Figure 3. (right) Young canker with sunken bark and inky-black exudate.
|Figure 4. Stem canker with black center and white margin.||Figure 5. Above canker with outer bark removed to expose fungus pegs.|
|Figure 6. Typical cankers with bark removed, revealing the elliptical areas of killed cambium.||Figure 7.|
|Figure 8. Stem canker under bark revealed by black exudate.||Figure 9. Tree killed by multiple cankers|
Currently no butternut selections are available that have known canker resistance. A few healthy butternut trees have been found growing among diseased and dying trees and may be resistant to the disease. Seedlings planted in areas with diseased trees will probably become infected. Healthy seedlings planted where the disease is not present likely will survive.
Butternut is closely related to black walnut so many of the recommendations for seed collection and storage and for planting are similar for both species. Butternut is shade intolerant. Reproduction can only be sustained in stand openings or fields where shade cannot impede its development. Young trees may withstand competition from the side, but will not survive shade from above. The minimum size opening needed to establish and promote early development is about 2 to 3 times the height of the surrounding dominant trees. Competing vegetation must be controlled when planting seeds or seedlings to maintain vigorous growth.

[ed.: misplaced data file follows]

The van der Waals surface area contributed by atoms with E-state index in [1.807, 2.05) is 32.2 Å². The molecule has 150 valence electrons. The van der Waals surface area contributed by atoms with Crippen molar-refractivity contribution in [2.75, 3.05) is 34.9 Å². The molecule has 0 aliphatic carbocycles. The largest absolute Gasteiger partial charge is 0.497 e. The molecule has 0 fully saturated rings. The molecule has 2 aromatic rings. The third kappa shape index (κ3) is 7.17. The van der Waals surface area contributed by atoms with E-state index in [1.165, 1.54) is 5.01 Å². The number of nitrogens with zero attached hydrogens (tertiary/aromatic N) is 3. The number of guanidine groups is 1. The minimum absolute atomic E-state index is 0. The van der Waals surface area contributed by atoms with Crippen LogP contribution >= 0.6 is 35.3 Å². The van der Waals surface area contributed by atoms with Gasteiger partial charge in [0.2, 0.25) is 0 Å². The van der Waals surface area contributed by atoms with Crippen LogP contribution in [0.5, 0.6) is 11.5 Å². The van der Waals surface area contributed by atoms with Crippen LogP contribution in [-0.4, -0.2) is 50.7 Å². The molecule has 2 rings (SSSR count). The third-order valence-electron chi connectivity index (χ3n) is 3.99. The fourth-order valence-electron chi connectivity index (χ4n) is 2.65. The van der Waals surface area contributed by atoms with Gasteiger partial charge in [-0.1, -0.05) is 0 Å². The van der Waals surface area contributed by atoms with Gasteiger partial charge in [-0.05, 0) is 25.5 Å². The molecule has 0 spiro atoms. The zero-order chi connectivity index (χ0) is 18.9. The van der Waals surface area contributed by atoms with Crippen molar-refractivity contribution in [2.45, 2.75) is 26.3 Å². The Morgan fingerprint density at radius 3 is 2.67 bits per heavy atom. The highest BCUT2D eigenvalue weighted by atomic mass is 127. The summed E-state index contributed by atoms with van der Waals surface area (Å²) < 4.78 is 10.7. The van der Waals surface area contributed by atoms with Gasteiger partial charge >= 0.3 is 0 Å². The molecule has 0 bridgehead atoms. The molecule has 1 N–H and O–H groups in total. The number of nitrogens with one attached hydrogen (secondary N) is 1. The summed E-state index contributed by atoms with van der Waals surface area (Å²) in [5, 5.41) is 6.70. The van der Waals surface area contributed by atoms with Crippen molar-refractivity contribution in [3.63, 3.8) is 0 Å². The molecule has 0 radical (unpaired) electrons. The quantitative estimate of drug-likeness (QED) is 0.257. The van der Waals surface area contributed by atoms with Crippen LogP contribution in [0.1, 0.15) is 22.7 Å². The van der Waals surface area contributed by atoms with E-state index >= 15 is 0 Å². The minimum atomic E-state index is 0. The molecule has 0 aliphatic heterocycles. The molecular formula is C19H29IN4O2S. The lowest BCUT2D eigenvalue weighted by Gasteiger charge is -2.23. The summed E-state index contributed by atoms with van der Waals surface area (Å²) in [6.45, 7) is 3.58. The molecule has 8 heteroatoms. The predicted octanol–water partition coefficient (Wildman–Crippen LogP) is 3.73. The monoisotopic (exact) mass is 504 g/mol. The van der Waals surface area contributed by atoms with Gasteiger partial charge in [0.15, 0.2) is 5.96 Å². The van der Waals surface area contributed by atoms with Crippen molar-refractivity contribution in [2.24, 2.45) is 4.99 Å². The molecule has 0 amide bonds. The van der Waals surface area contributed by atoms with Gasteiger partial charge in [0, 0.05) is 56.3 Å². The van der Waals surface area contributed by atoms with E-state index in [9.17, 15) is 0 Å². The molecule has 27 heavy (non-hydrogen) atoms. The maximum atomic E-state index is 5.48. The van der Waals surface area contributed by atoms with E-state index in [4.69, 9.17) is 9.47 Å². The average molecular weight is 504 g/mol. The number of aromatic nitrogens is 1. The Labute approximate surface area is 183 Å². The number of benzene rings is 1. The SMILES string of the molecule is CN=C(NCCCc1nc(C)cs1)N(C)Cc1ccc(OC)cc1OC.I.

Butternut trees begin to produce seeds at about 20 years, and seed production is optimal between 30 and 60 years of age. Good seed crops occur every 2 to 3 years, although some seed is produced every year. Seeds germinate in the spring after seedfall and a cold period (34-410 F) of 90 to 120 days to break dormancy. Squirrels and other rodents are aggressive consumers of butternut seed, and frost, anthracnose leaf spot, insects, and lack of pollination can reduce yields of viable seeds.
Suggested Tree Retention Guidelines